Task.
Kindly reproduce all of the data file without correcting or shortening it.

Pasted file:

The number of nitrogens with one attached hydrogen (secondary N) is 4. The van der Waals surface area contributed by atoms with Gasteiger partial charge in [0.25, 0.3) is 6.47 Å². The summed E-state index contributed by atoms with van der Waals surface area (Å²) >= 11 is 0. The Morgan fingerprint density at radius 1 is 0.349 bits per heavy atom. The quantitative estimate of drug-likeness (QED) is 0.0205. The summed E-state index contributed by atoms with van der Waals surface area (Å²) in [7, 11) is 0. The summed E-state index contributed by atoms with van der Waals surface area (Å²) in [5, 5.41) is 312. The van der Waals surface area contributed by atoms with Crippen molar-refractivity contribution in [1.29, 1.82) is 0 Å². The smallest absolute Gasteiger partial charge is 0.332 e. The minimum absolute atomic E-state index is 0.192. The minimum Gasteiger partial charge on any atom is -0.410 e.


The number of nitrogens with one attached hydrogen (secondary N) is 4. The van der Waals surface area contributed by atoms with Gasteiger partial charge in [0.25, 0.3) is 6.47 Å². The summed E-state index contributed by atoms with van der Waals surface area (Å²) >= 11 is 0. The Morgan fingerprint density at radius 1 is 0.349 bits per heavy atom. The quantitative estimate of drug-likeness (QED) is 0.0205. The summed E-state index contributed by atoms with van der Waals surface area (Å²) in [7, 11) is 0. The summed E-state index contributed by atoms with van der Waals surface area (Å²) in [5, 5.41) is 312. The van der Waals surface area contributed by atoms with Crippen molar-refractivity contribution in [1.29, 1.82) is 0 Å². The smallest absolute Gasteiger partial charge is 0.332 e. The minimum absolute atomic E-state index is 0.192. The minimum Gasteiger partial charge on any atom is -0.410 e.